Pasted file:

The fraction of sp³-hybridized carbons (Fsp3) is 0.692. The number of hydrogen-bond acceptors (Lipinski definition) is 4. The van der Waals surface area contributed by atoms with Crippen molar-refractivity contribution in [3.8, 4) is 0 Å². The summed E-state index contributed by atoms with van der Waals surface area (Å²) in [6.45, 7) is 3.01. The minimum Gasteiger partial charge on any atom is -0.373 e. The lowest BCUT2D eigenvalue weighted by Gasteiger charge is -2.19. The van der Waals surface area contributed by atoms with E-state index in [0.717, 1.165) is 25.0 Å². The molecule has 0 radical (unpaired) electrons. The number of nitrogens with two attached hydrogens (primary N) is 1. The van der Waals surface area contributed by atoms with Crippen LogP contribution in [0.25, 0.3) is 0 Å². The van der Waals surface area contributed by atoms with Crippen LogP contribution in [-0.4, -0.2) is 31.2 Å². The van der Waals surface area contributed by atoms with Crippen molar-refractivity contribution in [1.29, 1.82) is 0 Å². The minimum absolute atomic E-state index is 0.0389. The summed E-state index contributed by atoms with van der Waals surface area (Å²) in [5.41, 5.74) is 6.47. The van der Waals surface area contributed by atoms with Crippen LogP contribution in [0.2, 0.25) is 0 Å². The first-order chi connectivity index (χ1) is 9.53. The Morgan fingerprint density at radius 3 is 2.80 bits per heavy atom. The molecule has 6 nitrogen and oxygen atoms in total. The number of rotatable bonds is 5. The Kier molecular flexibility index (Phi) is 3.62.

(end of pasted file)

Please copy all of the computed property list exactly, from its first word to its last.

The fraction of sp³-hybridized carbons (Fsp3) is 0.692. The number of hydrogen-bond acceptors (Lipinski definition) is 4. The van der Waals surface area contributed by atoms with Crippen molar-refractivity contribution in [3.8, 4) is 0 Å². The summed E-state index contributed by atoms with van der Waals surface area (Å²) in [6.45, 7) is 3.01. The minimum Gasteiger partial charge on any atom is -0.373 e. The lowest BCUT2D eigenvalue weighted by Gasteiger charge is -2.19. The van der Waals surface area contributed by atoms with E-state index in [0.717, 1.165) is 25.0 Å². The molecule has 0 radical (unpaired) electrons. The number of nitrogens with two attached hydrogens (primary N) is 1. The van der Waals surface area contributed by atoms with Crippen LogP contribution in [0.25, 0.3) is 0 Å². The van der Waals surface area contributed by atoms with Crippen LogP contribution in [-0.4, -0.2) is 31.2 Å². The van der Waals surface area contributed by atoms with Crippen molar-refractivity contribution in [1.29, 1.82) is 0 Å². The minimum absolute atomic E-state index is 0.0389. The summed E-state index contributed by atoms with van der Waals surface area (Å²) in [5.41, 5.74) is 6.47. The van der Waals surface area contributed by atoms with Crippen LogP contribution in [0.2, 0.25) is 0 Å². The first-order chi connectivity index (χ1) is 9.53. The Morgan fingerprint density at radius 3 is 2.80 bits per heavy atom. The molecule has 6 nitrogen and oxygen atoms in total. The number of rotatable bonds is 5. The Kier molecular flexibility index (Phi) is 3.62.